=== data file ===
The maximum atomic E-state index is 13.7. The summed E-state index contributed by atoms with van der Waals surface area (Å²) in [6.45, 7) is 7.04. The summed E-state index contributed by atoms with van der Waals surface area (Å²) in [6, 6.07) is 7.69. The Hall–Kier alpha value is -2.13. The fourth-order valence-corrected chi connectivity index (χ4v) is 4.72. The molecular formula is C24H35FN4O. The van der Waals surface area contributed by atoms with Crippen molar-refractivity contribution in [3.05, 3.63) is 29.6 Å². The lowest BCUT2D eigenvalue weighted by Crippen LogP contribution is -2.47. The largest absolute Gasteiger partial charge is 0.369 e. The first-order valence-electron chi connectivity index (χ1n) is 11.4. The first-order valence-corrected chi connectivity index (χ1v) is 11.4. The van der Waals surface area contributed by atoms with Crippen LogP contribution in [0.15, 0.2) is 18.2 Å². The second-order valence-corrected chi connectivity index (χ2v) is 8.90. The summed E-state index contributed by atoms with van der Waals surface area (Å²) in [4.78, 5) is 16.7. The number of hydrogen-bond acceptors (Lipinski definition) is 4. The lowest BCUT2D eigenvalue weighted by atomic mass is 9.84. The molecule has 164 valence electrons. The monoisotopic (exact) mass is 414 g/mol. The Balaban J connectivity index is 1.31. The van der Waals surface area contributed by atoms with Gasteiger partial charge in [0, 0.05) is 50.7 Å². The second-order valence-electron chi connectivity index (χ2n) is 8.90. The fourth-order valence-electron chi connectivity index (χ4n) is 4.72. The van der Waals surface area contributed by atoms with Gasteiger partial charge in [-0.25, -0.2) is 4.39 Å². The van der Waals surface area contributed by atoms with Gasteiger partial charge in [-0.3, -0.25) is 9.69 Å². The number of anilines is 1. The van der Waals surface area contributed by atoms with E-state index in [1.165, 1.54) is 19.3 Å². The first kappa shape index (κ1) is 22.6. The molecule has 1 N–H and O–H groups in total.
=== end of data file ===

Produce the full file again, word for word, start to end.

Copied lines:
The maximum atomic E-state index is 13.7. The summed E-state index contributed by atoms with van der Waals surface area (Å²) in [6.45, 7) is 7.04. The summed E-state index contributed by atoms with van der Waals surface area (Å²) in [6, 6.07) is 7.69. The Hall–Kier alpha value is -2.13. The fourth-order valence-corrected chi connectivity index (χ4v) is 4.72. The molecular formula is C24H35FN4O. The van der Waals surface area contributed by atoms with Crippen molar-refractivity contribution in [3.05, 3.63) is 29.6 Å². The lowest BCUT2D eigenvalue weighted by Crippen LogP contribution is -2.47. The largest absolute Gasteiger partial charge is 0.369 e. The first-order valence-electron chi connectivity index (χ1n) is 11.4. The first-order valence-corrected chi connectivity index (χ1v) is 11.4. The van der Waals surface area contributed by atoms with Crippen LogP contribution in [0.15, 0.2) is 18.2 Å². The second-order valence-corrected chi connectivity index (χ2v) is 8.90. The summed E-state index contributed by atoms with van der Waals surface area (Å²) in [4.78, 5) is 16.7. The number of hydrogen-bond acceptors (Lipinski definition) is 4. The lowest BCUT2D eigenvalue weighted by atomic mass is 9.84. The molecule has 164 valence electrons. The monoisotopic (exact) mass is 414 g/mol. The Balaban J connectivity index is 1.31. The van der Waals surface area contributed by atoms with Gasteiger partial charge in [0, 0.05) is 50.7 Å². The second-order valence-electron chi connectivity index (χ2n) is 8.90. The fourth-order valence-electron chi connectivity index (χ4n) is 4.72. The van der Waals surface area contributed by atoms with Gasteiger partial charge in [-0.25, -0.2) is 4.39 Å². The van der Waals surface area contributed by atoms with Gasteiger partial charge in [-0.3, -0.25) is 9.69 Å². The number of anilines is 1. The van der Waals surface area contributed by atoms with E-state index in [1.165, 1.54) is 19.3 Å². The first kappa shape index (κ1) is 22.6. The molecule has 1 N–H and O–H groups in total.